Understanding food labels


Once you have been diagnosed with a food allergy, you will need to avoid your allergen and any foods that contain it. It can feel overwhelming and frustrating at first, when you have to read every ingredient list and scrutinise every detail on a packaged food. Read our handy guide, to help take the stress out of shopping with a food allergy. 

14 major food allergens

In the UK, there are 14 major food allergens that must be emphasised in the ingredients list on pre-packaged food. The law that covers this is the Food Information Regulation 2014 (FIR). It doesn’t say how the allergens must be emphasised, so they could be in bold, underlined, in capitals or even in a different colour. 

Can you spot the emphasised allergens in the example labels?

All pre-packaged foods (including foods such as sandwiches and cakes that are made on site and packaged in a café or bakery before you choose them) must have a label that includes a full ingredients list with the 14 major food allergens emphasised.  

Ingredients are listed in order of amount, so the first ingredient will be the largest amount and the last on the list, the smallest amount. 

You will need to check food labels  every time  you buy a food as ingredients and labels can change from batch to batch. Often there will be a ‘recipe change’ label on the front of the pack, but this is not a legal requirement, so always double check. 

The 14 major food allergens that must be emphasised are shown on the right.

What about multi-packs?

Many foods come in packs of individually wrapped portions, inside an outer wrapper. The law says that allergens only have to be displayed on the outer wrapper, when the portions are not intended to be sold separately. 

However, if allergen information is listed on the packaging of the individual portions, then it must match with the outer wrapper and not give different information. 

Be really cautious with any foods that have come from a multi-pack and may not have allergen information listed. If the outer wrapper is not available to check, don’t take the risk. 


What about ingredients that are not on the list of 14 major allergens?

Apart from the 14 major allergens, there are many other foods that can cause allergic reactions. Fruits, vegetables, legumes, pulses are some of the most common food allergens not included in the top 14. These will be listed in the ingredients list on the label of the food but will not be emphasised.  

Are there any foods exempt from labelling?

Certain flavourings, herbs and spices can be listed on the ingredients label without specifying what they contain, except if they contain one of the 14 major allergens. The only way to be completely sure is to ask the manufacturer directly.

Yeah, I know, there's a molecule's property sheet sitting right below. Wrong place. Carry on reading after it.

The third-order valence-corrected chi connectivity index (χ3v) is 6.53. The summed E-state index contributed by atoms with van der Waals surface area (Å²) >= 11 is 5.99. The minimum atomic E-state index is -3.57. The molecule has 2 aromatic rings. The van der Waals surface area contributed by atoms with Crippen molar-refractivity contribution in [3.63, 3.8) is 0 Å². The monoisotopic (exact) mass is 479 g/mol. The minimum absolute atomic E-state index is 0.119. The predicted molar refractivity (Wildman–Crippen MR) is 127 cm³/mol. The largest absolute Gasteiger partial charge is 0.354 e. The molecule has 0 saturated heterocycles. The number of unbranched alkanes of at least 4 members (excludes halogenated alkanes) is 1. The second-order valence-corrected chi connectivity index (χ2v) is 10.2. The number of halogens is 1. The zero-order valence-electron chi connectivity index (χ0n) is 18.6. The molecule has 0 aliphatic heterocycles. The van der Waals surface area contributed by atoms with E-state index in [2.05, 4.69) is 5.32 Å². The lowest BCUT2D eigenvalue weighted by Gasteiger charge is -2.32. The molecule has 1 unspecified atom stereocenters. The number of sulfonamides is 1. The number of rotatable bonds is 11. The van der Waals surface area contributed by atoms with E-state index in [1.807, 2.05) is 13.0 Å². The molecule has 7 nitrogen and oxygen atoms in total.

A few packaged products don’t have to have an ingredients list at all, as it’s very clear what they are from their names. 

These include:
  • right_arrow_orange_icon fresh fruit and vegetables that have not been peeled or cut
  • right_arrow_orange_icon dairy cheese, butter, milk or cream with nothing added
  • right_arrow_orange_icon carbonated water
  • right_arrow_orange_icon single ingredient foods where the name of the food is the same as the name of the ingredient (for example, peanuts or eggs)

What is precautionary allergen labelling (PAL)?

Allergens can often still be in foods when they are not an intended ingredient. This can happen when foods share a production line, or factory space with other products and one product could end up contaminating another. This is called cross-contamination.  

PAL is extra written allergen information on food packaging to explain that an allergen may be in a food even though it is not an intended ingredient. PAL is commonly seen on many pre-packaged products in supermarkets and food shops. 

PAL includes phrases like:
  • right_arrow_orange_icon ‘May contain nuts’
  • right_arrow_orange_icon ‘May contain traces of egg’
  • right_arrow_orange_icon ‘Made in a factory that handles peanuts’
  • right_arrow_orange_icon ‘Not suitable for milk allergy sufferers.’

Many different phrases can be used as this type of information is voluntary. However, any PAL must not be confusing or misleading and should only be used if there is a real and significant risk to someone with that food allergy, and only after a risk assessment has been carried out.  

Sometimes people think one type of statement means there is more risk than another type of statement. For example, that ‘May contain nuts’ means more risk than ‘Made in a factory that handles nuts’, but this is not true. They all mean the same thing – that there is a risk of cross-contamination with the specified allergen.   

There is no set amount of allergen at which a PAL must be used, so this means the amount of allergen present could vary, even between similar products. 

Speak to your GP or allergy specialist about PAL labelling. Depending on your individual allergy diagnosis, some doctors may advise that you can include foods in your diet that have PALs for your allergen. Unless you have been specifically advised that it is safe for you to eat them, check labels carefully and don’t take the risk. 

Foods with a ‘free from’ label

Foods with a ‘free from’ label are foods made without the allergen they state they are free from e.g. ‘free from milk’.